Many of these demographic characteristics are interrelated, of course. Those living in the East are less likely to attend religious services than those living elsewhere, younger Americans are less likely to be white than those 65 and older, and so on. Thus, the group of Americans who are 18 to 29 years old, who live in the East, who are not married, who rarely attend religious services, and who have postgraduate degrees will have a high approval of Obama, indeed. One will find far fewer who approve of Obama's performance among older Americans living in the South who are married, very religious, and who don't have a college degree.

Political party identification and ideology remain huge predictors of views of a president, which is, of course, the precise pattern we expect. 

The relationship is not monolithic. In June, 79% of Democrats approved of the job Obama is doing, contrasted with 36% of independents and 9% of Republicans. None of these are record-setting numbers. Democrats’ monthly approval ratings of Obama have fallen as low as 76% previously, and reached their high of 91% in the first months of his administration as well as right around the time he was re-elected in 2012 when political emotions were highly activated. Republicans are within one point of their all-time low. We can push the boundaries a little by combining ideology with party identification, and get 81% of liberal Democrats who approve, compared with 6% of conservative Republicans.

Historically, the best comparison for Obama’s position in June is to look at where other presidents were in June of their sixth year in office. There have only been five presidents since World War II who were initially elected and who served on through to their sixth year: Eisenhower, Nixon, Reagan, Clinton, and George W. Bush. Obama is, at this point, doing better than Nixon and Bush. The Nixon comparison is of course dramatic, since the Duke law graduate and World War II naval officer in June of his sixth year was just a couple of months away from resigning office in the face of near certain impeachment. Nixon received a job approval rating of 26% in the one poll Gallup conducted in June 1974. George W. Bush, a Harvard business school graduate and former pilot in the Texas Air National Guard, received 38% and 37% rating in two polls conducted in June 2006. Bush was beset by a number of issues in 2006, including in particular public dissatisfaction with the war in Iraq.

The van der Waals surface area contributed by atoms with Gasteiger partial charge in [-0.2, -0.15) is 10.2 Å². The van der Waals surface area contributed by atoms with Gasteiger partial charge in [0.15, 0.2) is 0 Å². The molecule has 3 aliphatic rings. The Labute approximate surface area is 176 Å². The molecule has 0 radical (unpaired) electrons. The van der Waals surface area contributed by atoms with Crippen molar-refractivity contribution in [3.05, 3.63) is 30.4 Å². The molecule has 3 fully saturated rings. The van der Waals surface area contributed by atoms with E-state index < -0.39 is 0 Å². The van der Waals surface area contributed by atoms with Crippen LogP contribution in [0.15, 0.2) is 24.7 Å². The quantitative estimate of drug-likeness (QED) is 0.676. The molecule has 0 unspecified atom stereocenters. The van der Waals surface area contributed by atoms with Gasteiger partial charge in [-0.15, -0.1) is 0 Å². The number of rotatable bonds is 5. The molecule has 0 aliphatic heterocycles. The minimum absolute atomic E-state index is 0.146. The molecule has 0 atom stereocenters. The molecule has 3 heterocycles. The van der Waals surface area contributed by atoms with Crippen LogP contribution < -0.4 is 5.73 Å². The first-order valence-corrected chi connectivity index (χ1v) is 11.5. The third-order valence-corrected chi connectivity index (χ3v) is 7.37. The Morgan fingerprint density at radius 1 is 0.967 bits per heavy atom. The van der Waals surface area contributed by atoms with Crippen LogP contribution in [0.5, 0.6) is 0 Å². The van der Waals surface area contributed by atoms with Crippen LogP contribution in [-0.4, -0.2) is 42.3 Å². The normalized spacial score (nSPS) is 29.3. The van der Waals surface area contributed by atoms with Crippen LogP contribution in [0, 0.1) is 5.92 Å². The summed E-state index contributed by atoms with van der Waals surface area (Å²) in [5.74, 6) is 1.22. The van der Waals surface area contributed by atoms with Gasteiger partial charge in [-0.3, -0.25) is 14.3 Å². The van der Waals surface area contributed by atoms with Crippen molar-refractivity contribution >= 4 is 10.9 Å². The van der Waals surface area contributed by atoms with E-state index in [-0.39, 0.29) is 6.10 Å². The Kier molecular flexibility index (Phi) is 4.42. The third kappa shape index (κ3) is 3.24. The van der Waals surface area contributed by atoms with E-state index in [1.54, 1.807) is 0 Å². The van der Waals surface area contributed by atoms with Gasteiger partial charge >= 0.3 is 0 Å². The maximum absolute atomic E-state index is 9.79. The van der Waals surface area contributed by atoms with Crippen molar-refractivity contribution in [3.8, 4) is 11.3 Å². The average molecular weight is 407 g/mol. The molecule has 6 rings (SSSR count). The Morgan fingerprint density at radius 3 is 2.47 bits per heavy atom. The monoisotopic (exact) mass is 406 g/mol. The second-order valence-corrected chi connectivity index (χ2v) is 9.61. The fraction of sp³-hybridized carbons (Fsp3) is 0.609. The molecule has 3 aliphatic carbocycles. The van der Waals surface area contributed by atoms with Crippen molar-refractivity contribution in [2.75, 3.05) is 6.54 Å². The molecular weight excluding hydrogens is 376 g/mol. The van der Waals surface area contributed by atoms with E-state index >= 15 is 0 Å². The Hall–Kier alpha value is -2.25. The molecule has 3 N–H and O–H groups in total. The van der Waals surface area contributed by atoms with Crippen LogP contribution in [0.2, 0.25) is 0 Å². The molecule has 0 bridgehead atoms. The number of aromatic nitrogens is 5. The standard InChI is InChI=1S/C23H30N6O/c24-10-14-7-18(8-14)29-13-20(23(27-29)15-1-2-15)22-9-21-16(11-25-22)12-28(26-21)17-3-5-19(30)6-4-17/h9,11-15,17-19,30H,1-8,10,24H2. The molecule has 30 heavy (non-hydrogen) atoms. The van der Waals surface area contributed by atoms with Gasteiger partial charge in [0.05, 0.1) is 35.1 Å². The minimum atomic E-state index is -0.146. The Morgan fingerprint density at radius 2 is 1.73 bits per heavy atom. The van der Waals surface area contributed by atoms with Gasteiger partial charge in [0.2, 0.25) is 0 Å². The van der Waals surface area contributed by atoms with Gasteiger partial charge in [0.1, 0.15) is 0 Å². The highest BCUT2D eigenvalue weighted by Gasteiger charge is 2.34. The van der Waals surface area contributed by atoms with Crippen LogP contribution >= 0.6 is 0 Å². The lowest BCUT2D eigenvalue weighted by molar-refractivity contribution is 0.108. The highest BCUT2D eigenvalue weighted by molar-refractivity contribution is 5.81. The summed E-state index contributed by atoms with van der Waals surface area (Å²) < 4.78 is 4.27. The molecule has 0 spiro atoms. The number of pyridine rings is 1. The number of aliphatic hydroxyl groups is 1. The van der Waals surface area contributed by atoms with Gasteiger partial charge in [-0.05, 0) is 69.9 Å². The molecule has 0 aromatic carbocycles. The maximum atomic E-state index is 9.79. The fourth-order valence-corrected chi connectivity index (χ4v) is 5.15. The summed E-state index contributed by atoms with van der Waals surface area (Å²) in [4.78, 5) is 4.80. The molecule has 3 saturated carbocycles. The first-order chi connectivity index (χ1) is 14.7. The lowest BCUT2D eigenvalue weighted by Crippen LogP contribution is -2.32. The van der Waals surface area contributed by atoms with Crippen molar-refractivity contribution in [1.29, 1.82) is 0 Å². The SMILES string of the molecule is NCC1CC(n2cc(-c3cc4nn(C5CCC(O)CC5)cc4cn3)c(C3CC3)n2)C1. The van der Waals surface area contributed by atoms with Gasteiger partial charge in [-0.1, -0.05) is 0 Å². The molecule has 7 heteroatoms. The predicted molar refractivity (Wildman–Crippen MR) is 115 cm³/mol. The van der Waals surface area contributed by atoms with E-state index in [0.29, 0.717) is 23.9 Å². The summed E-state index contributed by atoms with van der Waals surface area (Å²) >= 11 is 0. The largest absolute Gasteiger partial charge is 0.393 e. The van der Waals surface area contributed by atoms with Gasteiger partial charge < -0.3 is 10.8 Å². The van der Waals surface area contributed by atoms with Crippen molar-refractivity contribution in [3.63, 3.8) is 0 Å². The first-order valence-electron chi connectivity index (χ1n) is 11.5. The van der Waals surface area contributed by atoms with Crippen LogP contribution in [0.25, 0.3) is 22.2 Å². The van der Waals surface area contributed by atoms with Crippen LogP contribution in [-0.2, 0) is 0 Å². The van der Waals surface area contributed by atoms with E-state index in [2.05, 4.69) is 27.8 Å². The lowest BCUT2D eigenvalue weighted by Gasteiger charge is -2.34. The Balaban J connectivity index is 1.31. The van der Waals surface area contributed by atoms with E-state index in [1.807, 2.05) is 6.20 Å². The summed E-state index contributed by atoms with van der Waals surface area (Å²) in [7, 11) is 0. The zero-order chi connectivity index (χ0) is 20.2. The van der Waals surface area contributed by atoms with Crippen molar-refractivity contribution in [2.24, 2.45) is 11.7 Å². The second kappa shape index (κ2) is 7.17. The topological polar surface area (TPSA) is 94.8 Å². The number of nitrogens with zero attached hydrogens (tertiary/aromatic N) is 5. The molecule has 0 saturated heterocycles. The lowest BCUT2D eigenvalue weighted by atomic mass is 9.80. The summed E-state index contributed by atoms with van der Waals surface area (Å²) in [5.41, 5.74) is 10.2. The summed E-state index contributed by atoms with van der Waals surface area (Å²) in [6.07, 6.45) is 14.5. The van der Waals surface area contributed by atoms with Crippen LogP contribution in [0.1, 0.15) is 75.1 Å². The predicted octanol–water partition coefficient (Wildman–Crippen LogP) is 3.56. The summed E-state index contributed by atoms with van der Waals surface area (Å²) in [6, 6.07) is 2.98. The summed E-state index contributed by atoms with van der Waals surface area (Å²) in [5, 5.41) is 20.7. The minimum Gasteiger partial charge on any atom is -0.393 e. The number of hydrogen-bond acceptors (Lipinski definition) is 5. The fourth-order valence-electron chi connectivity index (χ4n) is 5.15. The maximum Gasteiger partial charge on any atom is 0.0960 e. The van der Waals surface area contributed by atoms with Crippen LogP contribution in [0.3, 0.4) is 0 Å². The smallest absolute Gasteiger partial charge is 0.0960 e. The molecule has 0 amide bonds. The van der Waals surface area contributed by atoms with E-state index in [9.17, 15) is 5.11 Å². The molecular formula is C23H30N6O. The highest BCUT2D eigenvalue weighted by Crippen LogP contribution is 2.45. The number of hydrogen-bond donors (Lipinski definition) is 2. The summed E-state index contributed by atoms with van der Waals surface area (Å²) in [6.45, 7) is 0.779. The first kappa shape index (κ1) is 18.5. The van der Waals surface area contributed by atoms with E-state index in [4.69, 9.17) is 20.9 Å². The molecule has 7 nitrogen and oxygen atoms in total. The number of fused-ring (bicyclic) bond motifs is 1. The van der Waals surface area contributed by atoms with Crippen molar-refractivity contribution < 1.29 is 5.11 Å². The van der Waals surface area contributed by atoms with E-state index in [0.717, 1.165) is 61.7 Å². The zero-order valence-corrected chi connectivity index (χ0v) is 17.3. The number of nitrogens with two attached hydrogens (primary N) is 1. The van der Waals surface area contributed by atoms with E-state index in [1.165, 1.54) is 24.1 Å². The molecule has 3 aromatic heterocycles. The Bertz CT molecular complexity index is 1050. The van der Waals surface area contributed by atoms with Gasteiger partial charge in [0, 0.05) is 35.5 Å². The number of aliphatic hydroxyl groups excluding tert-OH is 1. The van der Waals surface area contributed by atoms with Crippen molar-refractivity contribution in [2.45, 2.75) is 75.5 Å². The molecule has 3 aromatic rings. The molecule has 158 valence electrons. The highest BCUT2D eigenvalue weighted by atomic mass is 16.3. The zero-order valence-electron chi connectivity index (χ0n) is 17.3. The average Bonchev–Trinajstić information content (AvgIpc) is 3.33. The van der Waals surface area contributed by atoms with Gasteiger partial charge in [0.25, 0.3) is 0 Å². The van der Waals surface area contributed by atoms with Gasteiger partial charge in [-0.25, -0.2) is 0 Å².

On the other hand, Eisenhower, a West Point graduate and former five-star general, got a 54% rating in the one poll Gallup conducted that extended into June 1958. This was low for Ike. Reagan, who graduated from Eureka College and who served as an Army Air Force officer domestically in World War II, got a 61% and 64% rating in June 1986. Finally, Bill Clinton, who graduated from Yale law school and who did not serve in the military, was doing well in June 1998, getting 60% in two polls conducted that year.

Thus, Obama’s current performance is certainly not as bad as it could be. Remember that five presidents received ratings in the 20% range at some point in their careers -- Truman, Nixon, Carter, George H.W. Bush, and George W. Bush. Obama’s lowest single rating in Gallup Daily tracking so far has been in the upper 30% range -- far away from the dreaded 20% range. On the other hand, for various reasons, Eisenhower, Reagan, and Clinton were doing much better at this point in their administrations, well above where Obama is now. Although most presidents with low ratings manage to publicly reduce cognitive dissonance and deny that they are paying attention to their approval rating, any president deep in his soul would like to have a majority of the public approve of the job he is doing. Obama is not at that point now, and hasn't been since May of last year.